Kayihura called for election of executive of the reconstituted taxi governing body within a month. He ordered KCCA to work with Electoral Commission in conducting the election of the executive of the taxi managing body, in light of stemming irregularities.

 

The hatred between members TAPSCOM and those of NUDCAW was so glaring that their members on Monday sat at different areas at police headquarters, vowing never to intermingle. Members of opposing bodies also threatened each other with violence, occasionally exchanging insults.

 

Monday blues

 

It was not business as usual in Kampala on Monday as scenes of residents walking to work characterized city roads.

 

Commuter taxis were not operating, following a strike by the drivers and touts under their umbrella body, National Union of Drivers, Cyclists and Allied Workers (NUDCAW).

 

Bodabodas were the preferred mode of transport for much of Monday. Photo by Eddie Ssejjoba

The taxi operators announced the strike last week, on grounds that they were being harassed and overtaxed by the Kampala Capital City Authority (KCCA).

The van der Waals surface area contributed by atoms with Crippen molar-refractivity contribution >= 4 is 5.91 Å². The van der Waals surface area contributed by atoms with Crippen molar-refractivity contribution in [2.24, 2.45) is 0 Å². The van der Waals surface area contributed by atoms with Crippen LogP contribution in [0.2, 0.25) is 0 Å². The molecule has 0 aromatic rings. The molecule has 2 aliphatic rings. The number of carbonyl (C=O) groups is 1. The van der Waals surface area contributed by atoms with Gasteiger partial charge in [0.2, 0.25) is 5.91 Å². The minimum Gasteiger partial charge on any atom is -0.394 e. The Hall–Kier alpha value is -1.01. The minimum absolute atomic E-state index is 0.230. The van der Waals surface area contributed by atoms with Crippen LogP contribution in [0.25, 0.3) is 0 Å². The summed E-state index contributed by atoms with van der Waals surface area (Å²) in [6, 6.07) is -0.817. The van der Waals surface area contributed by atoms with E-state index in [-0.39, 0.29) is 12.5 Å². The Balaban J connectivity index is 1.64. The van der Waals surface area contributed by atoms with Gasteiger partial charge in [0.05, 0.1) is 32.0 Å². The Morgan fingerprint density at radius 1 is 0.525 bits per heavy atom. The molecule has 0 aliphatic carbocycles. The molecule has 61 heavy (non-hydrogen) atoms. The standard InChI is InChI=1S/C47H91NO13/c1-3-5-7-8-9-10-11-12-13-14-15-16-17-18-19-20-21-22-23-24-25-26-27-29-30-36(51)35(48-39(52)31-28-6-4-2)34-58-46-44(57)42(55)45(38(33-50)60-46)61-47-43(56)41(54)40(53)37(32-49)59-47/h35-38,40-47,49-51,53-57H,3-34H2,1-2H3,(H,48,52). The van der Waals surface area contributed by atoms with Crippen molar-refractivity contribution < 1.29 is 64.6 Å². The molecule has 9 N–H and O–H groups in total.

Operators who defied the strike saw their vehicles damaged by their rowdy colleagues who traversed the city on motorcycles. The windows of ten commuter taxis were subsequently smashed. A police vehicle with registration number UP 3166 was also damaged.

 

The damaged taxis had registration numbers UAK 721C, UAU 481X, UAR 230M, UAR 212J, UAV 398A, UAM 649B, UAV 042T and UAQ 570G. Two other damaged taxis were not identified by press time.

 

Godfrey Walakira, the secretary for drivers in the new taxi park said the taxis were hit by people who did not want the taxi drivers to work and comply with the strike.